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Tuesday, November 30, 2021
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A child’s connection to Chanukah runs deep and lasts a lifetime. Even adults can describe their childhood memories of Chanukah. Why does it have such a profound effect on people? The B’nei Yissaschar points out that the Hebrew word Chanukah spells Chinuch Hashem, which we will explain. Chanukah represents the re-start of observing the mitzvos of Hashem relating to the Beis Hamikdash, upon its re-dedication, and we know that beginnings are exciting and make a deep impression.

The word chinuch refers to a course of training to prepare children to perform Hashem’s mitzvos properly before they reach bar/bas mitzvah. Chinuch also is used to refer to the concept of starting something new, as in chanukas habayis—inaugurating a new home. This is why the Torah reading on Chanukah lists the korbanos offered by the Nesiim (princes) upon the inauguration of the Mishkan in the desert—the start of the use of the Mishkan. (The Mishkan was completed on the 25th day of Kislev, the first day of Chanukah, but Hashem postponed the actual opening until Rosh Chodesh Nisan.)

Now, beginnings set the stage and one would expect everything in the Mishkan to be done with precision from the beginning. That wasn’t the case. The Nesiim initially brought a korban chatas (sin offering) along with ketores—incense. However, a korban chatas may only be offered when one commits a crime and ketores may only be used with a korban on behalf of the entire people. Yet, the Nesiim offered the korban chatas with ketores as a personal offering. Why did the inauguration of the Mishkan not follow the expected rules?

Rav Shimshon Pincus notes a similar break in the rules upon the chanukas habayis of the first Beis Hamikdash. There were so many sacrifices to be offered that Shlomo Hamelech made a one-time exception to expand the mizbei’ach (altar), although it had a required size, by allowing sacrifices to be offered even on the floor of the Beis Hamikdash. Further, Shlomo Hamelech decreed a two-week holiday, with full eating and drinking, effectively overriding Yom Kippur that year!

How could Hashem allow the inauguration to start off with a one-time exception that deviated from the required guidelines? Starting with prohibited actions seems to be contrary to the whole concept of chinuch, let alone properly following the mitzvos!

Rav Shimshon Pincus explains the issue with a fundamental principle of parenting and avodas Hashem. Parents want their children to grow up and be successful in connecting with Hashem. For that to happen there needs to be a solid foundation in the child’s chinuch, which must include a feeling of absolute, unconditional love. That’s why Hashem designed humans to be absolutely helpless at birth. Parents must fulfill all the needs of their children, but it’s easy, since they love them so much! In those early years, parents surround their children with boundless affection. This caring and affection form the foundation of all chinuch if it is to be successful.

There is a program called “TP”—Twisted Parenting—by Rabbi Avi Fishoff, for parents whose children have abandoned Torah and mitzvos and are involved in extremely dangerous and decadent behaviors. His philosophy is that these children are in extreme pain and the only way to start their healing is to shower them with unconditional love via extreme actions and activities. Most of these youth did not receive that important ingredient of love when they were young, and now need an overdose of love.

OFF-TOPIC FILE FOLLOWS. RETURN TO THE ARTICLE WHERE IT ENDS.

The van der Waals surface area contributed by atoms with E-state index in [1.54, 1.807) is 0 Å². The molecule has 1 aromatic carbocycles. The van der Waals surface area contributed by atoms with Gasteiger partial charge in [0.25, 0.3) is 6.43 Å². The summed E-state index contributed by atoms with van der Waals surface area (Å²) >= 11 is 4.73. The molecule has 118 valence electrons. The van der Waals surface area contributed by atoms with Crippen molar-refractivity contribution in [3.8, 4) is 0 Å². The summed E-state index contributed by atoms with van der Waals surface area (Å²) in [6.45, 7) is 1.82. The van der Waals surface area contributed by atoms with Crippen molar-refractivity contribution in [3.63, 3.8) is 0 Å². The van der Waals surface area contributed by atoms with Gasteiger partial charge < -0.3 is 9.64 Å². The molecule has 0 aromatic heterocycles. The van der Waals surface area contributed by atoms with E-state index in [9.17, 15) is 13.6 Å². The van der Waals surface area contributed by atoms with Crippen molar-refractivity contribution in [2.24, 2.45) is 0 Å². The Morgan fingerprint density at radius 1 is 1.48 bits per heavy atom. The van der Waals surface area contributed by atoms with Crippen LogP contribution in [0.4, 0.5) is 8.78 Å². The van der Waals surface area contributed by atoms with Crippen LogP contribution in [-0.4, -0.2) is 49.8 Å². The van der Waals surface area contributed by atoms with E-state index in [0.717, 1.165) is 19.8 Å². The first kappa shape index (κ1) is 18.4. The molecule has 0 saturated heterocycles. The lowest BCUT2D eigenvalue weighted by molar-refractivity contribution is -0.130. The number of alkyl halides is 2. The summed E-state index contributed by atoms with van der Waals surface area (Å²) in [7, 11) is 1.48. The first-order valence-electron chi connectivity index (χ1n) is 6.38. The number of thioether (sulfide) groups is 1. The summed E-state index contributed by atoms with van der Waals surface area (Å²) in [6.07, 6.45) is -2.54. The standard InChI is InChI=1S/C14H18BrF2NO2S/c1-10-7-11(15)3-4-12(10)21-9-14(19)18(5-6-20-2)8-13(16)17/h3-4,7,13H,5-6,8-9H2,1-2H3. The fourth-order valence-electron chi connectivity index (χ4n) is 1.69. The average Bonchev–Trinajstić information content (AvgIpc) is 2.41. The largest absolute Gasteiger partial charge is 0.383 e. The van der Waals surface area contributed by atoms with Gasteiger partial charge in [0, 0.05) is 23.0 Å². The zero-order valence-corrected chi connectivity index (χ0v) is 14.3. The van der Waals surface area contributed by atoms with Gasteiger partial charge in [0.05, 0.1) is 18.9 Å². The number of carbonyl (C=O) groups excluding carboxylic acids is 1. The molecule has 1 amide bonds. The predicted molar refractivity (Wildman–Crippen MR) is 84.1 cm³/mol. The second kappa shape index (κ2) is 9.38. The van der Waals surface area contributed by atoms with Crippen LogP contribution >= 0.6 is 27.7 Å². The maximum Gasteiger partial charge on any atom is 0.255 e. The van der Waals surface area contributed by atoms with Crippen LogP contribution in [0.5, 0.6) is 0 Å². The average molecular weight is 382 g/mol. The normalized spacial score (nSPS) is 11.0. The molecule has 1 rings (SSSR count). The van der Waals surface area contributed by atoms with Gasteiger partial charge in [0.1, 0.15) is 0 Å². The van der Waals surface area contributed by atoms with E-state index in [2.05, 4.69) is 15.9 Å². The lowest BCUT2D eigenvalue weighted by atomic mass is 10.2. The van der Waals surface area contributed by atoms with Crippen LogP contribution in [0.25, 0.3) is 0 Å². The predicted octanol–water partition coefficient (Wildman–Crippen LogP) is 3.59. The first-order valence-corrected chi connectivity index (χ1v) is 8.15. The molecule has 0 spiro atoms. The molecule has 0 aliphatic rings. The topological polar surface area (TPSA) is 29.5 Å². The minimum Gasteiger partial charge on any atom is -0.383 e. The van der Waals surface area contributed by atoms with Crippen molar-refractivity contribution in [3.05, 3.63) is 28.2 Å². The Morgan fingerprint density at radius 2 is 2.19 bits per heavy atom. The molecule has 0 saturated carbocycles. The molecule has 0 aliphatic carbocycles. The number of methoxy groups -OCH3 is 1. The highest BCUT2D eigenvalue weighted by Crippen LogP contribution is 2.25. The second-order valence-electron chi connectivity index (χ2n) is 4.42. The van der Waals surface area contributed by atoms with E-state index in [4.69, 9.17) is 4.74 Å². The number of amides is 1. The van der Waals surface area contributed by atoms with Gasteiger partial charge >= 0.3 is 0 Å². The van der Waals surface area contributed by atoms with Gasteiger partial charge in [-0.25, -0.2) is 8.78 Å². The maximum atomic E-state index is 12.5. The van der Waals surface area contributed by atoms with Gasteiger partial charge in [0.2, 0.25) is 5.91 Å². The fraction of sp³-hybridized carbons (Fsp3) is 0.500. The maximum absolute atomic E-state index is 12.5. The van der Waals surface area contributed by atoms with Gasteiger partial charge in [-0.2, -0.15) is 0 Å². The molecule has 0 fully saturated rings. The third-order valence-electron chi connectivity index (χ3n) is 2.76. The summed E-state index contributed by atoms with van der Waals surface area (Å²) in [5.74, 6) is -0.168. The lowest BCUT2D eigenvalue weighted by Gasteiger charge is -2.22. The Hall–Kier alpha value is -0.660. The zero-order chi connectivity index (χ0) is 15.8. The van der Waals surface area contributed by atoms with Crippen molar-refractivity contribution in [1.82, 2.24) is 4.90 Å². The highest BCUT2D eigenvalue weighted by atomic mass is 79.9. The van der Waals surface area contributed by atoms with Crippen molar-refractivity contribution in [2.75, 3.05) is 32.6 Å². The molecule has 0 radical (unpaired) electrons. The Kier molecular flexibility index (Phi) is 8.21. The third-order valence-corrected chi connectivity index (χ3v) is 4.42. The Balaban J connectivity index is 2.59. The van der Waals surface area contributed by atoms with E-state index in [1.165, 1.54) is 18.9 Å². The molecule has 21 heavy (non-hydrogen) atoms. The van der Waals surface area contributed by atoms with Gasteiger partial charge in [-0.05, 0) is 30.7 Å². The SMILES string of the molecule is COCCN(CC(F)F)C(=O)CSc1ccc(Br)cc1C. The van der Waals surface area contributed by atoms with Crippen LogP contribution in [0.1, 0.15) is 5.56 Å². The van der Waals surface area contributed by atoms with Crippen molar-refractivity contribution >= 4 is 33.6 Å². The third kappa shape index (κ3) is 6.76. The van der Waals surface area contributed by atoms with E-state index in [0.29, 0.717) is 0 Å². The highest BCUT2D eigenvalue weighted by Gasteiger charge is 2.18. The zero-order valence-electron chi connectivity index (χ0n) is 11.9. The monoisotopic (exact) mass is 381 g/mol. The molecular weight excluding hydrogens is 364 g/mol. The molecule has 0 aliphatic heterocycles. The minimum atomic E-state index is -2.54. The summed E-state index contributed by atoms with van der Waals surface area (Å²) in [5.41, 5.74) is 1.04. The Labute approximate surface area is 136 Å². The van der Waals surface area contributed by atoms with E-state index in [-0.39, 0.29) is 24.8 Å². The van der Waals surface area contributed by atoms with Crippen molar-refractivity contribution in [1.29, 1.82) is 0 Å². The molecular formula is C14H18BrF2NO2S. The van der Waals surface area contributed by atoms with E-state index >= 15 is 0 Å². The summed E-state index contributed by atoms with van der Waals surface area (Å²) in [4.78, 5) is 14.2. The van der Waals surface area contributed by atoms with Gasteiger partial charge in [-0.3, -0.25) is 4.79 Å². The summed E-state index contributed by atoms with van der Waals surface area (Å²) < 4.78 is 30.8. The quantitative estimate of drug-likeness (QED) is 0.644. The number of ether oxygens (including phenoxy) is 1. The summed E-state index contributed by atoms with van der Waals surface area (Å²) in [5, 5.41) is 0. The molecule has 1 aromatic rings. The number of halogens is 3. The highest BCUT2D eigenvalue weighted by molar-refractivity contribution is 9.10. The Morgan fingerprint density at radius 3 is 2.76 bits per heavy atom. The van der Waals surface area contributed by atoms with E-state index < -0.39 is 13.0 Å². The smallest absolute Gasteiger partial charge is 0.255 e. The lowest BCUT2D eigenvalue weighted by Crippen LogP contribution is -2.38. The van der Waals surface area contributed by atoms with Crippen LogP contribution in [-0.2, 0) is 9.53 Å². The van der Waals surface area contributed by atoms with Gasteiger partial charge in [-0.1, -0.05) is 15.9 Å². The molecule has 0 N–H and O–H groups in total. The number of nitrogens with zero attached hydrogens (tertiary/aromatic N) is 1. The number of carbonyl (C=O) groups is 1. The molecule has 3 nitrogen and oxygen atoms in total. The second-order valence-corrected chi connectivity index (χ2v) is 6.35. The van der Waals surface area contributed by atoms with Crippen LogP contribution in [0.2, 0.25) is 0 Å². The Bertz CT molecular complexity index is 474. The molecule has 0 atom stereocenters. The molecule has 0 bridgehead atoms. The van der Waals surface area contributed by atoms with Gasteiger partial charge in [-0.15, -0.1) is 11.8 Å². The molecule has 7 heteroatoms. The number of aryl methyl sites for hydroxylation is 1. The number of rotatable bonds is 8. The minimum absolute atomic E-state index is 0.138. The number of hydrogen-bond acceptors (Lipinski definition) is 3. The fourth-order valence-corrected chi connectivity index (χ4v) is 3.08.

The reason Hashem designated the inauguration of the Mishkan and Beis Hamikdash to be outside the “norm’’ was to demonstrate to klal Yisrael that His love for us is not based on mere guidelines and regulations; it’s much deeper. Hashem loves klal Yisrael unconditionally. Of course Hashem wants us to perform His mitzvos as written, but a foundation of pure love is needed for that to happen. Hashem allowed the Nesiim to offer a sin offering to show that Hashem loves a person even after he has erred. Hashem allowed the ketores communal offering by the Nesiim to show His love for each individual in the community.

Within the Chanukah story we find this reciprocal love between Hashem and the Jewish people. At this special time the Chashmonaim recaptured the Beis Hamikdash and restarted the services in the Beis Hamikdash. Even though the menorah could have been lit from defiled oil (through the rule of tumah hutra b’tzibur—where only tumah is available, it may be used for the benefit of an entire community), they nonetheless searched for flasks of pure oil to light the menorah. After an exhaustive search, with the people coming up empty handed, Hashem saw their loving attempts to worship Him in the purest way and revealed one sealed, untampered flask. Hence, the Bnei Yisrael were able to light the menorah in the best possible manner.

Throughout the year and especially on Chanukah, may we all feel the unconditional love Hashem bestows on us, and mirror that love back to our Creator!


Rabbi Baruch Bodenheim is the associate rosh yeshiva of Passaic Torah Institute (PTI)/Yeshiva Ner Boruch, where he leads a multi-level Gemara-learning program. PTI has attracted adult Jews of all ages from all over northern New Jersey for its learning programs. Fees are not charged but any contributions are always welcome. Beyond PTI, Rabbi Bodenheim conducts a weekly beis midrash program with chavrusa learning in Livingston plus a monthly group in West Caldwell. Rabbi Bodenheim can be reached at [email protected] For more info about PTI and its Torah classes, visit www.pti.shulcloud.com.

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